School Board Chairwoman Jennifer Gottlieb, in the race to retain her countywide seat, received 50.01 percent of the vote in Tuesday's primary.

To avoid a runoff, Gottlieb had to win 50 percent plus 1 vote.

Because of the closeness, the elections department opted to meet to determine if Gottlieb had met the threshold.

Gottlieb would face political newcomer Susan Madori in November if there is a runoff.

For updates, visit www.MiamiHerald.com.



It's now 4:55 p.m. on Saturday the 28th as I write this and there is
STILL no updated information since Thursday on an election that took place on Tuesday.
In two hours, the polls will have been closed for four days,
96 hours.

Perhaps this should be the signal to the Herald that it's time -FINALLY- for them to bite the bullet and actually have an Education blog that covers both Miami-Dade and Broward, because the manner in which these Broward School Board elections have been reported in the Herald is completely unsatisfactory.

There's no doubt that the Broward Supervisor of Elections is driving this effort but four days later, isn't there already sufficient evidence for some public criticism of the snail's pace?

And, as I wrote in an email to folks I know the other day, where were the updates on the Herald website between late Tuesday night and Wednesday night?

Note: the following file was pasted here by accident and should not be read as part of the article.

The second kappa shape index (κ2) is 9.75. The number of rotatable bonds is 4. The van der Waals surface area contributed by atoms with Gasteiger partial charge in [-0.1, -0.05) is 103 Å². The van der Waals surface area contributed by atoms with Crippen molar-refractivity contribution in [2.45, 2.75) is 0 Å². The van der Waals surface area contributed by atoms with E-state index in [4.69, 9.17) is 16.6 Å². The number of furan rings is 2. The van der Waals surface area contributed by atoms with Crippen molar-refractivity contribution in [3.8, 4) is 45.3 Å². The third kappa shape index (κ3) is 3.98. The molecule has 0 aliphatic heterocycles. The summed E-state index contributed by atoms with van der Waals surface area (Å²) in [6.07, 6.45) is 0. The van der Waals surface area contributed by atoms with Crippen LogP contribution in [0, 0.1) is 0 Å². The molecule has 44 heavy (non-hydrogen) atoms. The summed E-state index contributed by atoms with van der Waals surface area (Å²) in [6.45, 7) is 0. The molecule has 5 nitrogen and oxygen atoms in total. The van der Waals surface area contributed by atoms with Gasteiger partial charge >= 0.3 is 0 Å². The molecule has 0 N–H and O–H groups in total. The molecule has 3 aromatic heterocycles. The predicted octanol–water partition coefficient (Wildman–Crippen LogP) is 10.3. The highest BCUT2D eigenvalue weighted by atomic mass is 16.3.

There weren't

Not a single one.

I know that because I was actively looking for them.
Along with some actual fact-based reporting in stories on why things went the way they did in the various School Board districts plus the At-Large race.

And so here we are, frozen in place in the fourth-largest county in the fourth-largest state in the U.S.A., still waiting for some smoke signals from Andrews Avenue.
That's where we live.

Is this because we have a primary election in late August instead of the last week of September, so everyone is moving in slow-motion?

USA Today commercial from mid-1980's reminds me of the girl who got away: How I (Almost) Met Your Mother -and she was a newspaper industry executive

La Bilson is very definitely the Gold standard with me... Rachel Bilson

USA Today commercial from mid-1980's.

I was living in Evanston Illinois, just a few blocks from Northwestern University and Lake Michigan when this USA Today commercial was heavily promoted on TV.

A few years later, after I moved to the Washington, D.C. area and was living in Arlington County, VA, where I remained for 15 years, I constantly lived within three miles -and often eyesight of- the twin towers in Rosslyn at
1100 Wilson Boulevard, formerly called the Gannett/USA Today building, with its great views of D.C. and the Potomac River.

That is, until they foolishly moved away from being only one block SE of an underground D.C. Metro train station, which was incredibly convenient for employees and people needing to go over there, and headed west to auto-centric Tyson's Corner in Fairfax County.